Indiana’s Early Day Miners have quietly but consistently maintained a steady career of dreamy, spacious Americana, spinning a dark, rural-influenced type of songwriting into slow, psychedelic territory. Yet in 2010, the future of the band looked uncertain. Frontman Daniel Burton responded to a Wikipedia entry about the band’s as-of-yet unconfirmed dissolution, noting that shows were canceled due to the financial burden, though he stopped short of saying the band was over. That was a year ago, and in the time since that uncertainty, Burton has revamped the project, starting somewhat fresh by shortening the name to EDM and issuing new album Night People on Western Vinyl, the label that released the group’s first album, Placer Found, before they made the long-term move to Secretly Canadian.
As he first album by EDM, or the first new Early Day Miners release in two years, depending upon how you look at it, Night People is a strong addition to the catalog, standing firm to the group’s tradition of softly psychedelic balladry and gently noisy dream pop. Yet Burton sharpens his hooks a bit more, honing in on a pop songwriting style that’s always been apparent in the band’s work, but seems a bit brighter and more pronounced this time around. Burton swirls up a cloud of dust on the punk-tinged American goth of “Terrestrial Rooms,” his croons of “the earth on my skin” and “the rain on my face” sounding oddly sinister under the Bad Seeds-esque post-punk cacophony.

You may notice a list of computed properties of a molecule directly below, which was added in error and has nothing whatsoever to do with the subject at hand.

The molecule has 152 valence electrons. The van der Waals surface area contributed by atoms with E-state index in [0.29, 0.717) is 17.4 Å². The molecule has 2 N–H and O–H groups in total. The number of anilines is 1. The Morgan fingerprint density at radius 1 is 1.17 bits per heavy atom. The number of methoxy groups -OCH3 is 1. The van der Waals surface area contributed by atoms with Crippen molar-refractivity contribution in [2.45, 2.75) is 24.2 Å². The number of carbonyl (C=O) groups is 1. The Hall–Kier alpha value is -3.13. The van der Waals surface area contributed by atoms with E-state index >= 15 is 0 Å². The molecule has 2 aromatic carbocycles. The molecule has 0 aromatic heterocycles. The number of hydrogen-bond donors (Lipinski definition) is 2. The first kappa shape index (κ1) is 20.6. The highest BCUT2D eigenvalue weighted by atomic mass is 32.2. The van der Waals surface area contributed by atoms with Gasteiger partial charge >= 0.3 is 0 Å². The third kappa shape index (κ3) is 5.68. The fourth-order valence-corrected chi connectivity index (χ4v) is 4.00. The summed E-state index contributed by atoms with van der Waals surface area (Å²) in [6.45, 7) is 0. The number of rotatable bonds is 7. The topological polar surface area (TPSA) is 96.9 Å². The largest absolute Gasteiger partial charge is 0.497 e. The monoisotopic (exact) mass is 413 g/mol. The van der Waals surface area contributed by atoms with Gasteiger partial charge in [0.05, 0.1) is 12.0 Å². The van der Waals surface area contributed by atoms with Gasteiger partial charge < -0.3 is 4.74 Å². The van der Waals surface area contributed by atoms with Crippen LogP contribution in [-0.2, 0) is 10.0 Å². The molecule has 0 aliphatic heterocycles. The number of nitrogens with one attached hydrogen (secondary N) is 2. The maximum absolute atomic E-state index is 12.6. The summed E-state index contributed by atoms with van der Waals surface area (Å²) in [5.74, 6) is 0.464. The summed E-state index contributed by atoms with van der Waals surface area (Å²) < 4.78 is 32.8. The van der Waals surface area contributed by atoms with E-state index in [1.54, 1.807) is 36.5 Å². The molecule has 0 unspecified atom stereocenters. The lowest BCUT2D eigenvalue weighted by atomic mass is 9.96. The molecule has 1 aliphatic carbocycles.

Opening track “Hold Me Down” stands as one of Burton’s most immediate tracks, beginning with a serene jangle and gradually transitioning into a more hard-driving indie rocker. Yet “Stereo/Video” gets right to the groove without delay, riding a throbbing new wave bassline while the blissful riffs of a clean-toned guitar glide overhead. It’s a thing of simple and head-nodding beauty, made a bit more sinister with Burton’s refrains of “I hear voices on the stereo/ I see faces on the video.”
At their heart, though, EDM remain a subtly seductive creature, primarily creating an alluring atmosphere through gentle tones and hazy grooves, from the rustic twang of “Open Bar,” to the ethereal drift of “How to Fall” and the starkly distorted “Bright Angels.” Yet whether the band is putting all their weight into a raucous number like “Terrestrial Rooms” or blissing out to “How to Fall,” the end result is essentially the same: uncompromisingly beautiful songwriting, unfussed but carefully crafted and thoroughly stunning, whether the band is a longtime favorite or a first-time listen.
Calla – Collisions
The National – Sad Songs for Dirty Lovers
Seam – Are You Driving Me Crazy
Stream: EDM – “Stereo/Video”
Jeff Terich is the founder and editor of Treble. He's been writing about music for 20 years and has been published at American Songwriter, Bandcamp Daily, Reverb, Spin, Stereogum, uDiscoverMusic, VinylMePlease and some others that he's forgetting right now. He's still not tired of it.